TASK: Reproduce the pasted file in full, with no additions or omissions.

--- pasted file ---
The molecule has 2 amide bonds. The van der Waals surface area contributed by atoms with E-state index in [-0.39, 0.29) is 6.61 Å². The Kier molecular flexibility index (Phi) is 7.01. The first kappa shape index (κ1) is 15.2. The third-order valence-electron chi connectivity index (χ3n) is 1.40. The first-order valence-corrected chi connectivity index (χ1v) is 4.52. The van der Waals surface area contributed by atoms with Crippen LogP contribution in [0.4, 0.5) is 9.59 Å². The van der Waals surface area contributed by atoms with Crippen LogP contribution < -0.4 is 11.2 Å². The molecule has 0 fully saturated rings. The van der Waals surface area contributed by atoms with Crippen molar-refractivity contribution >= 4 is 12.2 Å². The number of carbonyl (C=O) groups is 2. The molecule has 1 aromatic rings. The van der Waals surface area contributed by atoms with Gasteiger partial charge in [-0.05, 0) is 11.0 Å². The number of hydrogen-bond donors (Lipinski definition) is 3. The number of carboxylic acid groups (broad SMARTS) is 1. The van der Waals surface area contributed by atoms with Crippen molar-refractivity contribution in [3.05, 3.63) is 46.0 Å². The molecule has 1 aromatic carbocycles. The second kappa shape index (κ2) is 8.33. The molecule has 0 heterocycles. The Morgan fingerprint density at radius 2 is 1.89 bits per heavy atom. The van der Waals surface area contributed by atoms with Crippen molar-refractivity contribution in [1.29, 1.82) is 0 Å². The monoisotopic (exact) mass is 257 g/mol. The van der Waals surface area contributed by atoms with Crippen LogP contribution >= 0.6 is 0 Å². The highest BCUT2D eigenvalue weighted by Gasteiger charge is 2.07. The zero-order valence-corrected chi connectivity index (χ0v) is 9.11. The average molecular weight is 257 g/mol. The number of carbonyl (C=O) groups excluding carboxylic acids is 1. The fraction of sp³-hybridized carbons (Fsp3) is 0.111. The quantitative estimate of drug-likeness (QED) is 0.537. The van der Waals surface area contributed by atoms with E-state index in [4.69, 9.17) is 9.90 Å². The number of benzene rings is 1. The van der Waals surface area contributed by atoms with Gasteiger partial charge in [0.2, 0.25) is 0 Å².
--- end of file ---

The molecule has 2 amide bonds. The van der Waals surface area contributed by atoms with E-state index in [-0.39, 0.29) is 6.61 Å². The Kier molecular flexibility index (Phi) is 7.01. The first kappa shape index (κ1) is 15.2. The third-order valence-electron chi connectivity index (χ3n) is 1.40. The first-order valence-corrected chi connectivity index (χ1v) is 4.52. The van der Waals surface area contributed by atoms with Crippen LogP contribution in [0.4, 0.5) is 9.59 Å². The van der Waals surface area contributed by atoms with Crippen LogP contribution < -0.4 is 11.2 Å². The molecule has 0 fully saturated rings. The van der Waals surface area contributed by atoms with Crippen molar-refractivity contribution >= 4 is 12.2 Å². The number of carbonyl (C=O) groups is 2. The molecule has 1 aromatic rings. The van der Waals surface area contributed by atoms with Gasteiger partial charge in [-0.05, 0) is 11.0 Å². The number of hydrogen-bond donors (Lipinski definition) is 3. The number of carboxylic acid groups (broad SMARTS) is 1. The van der Waals surface area contributed by atoms with Crippen molar-refractivity contribution in [3.05, 3.63) is 46.0 Å². The molecule has 1 aromatic carbocycles. The second kappa shape index (κ2) is 8.33. The molecule has 0 heterocycles. The Morgan fingerprint density at radius 2 is 1.89 bits per heavy atom. The van der Waals surface area contributed by atoms with Crippen molar-refractivity contribution in [1.29, 1.82) is 0 Å². The monoisotopic (exact) mass is 257 g/mol. The van der Waals surface area contributed by atoms with Crippen LogP contribution >= 0.6 is 0 Å². The highest BCUT2D eigenvalue weighted by Gasteiger charge is 2.07. The zero-order valence-corrected chi connectivity index (χ0v) is 9.11. The average molecular weight is 257 g/mol. The number of carbonyl (C=O) groups excluding carboxylic acids is 1. The fraction of sp³-hybridized carbons (Fsp3) is 0.111. The quantitative estimate of drug-likeness (QED) is 0.537. The van der Waals surface area contributed by atoms with E-state index in [4.69, 9.17) is 9.90 Å². The number of benzene rings is 1. The van der Waals surface area contributed by atoms with Gasteiger partial charge in [0.2, 0.25) is 0 Å².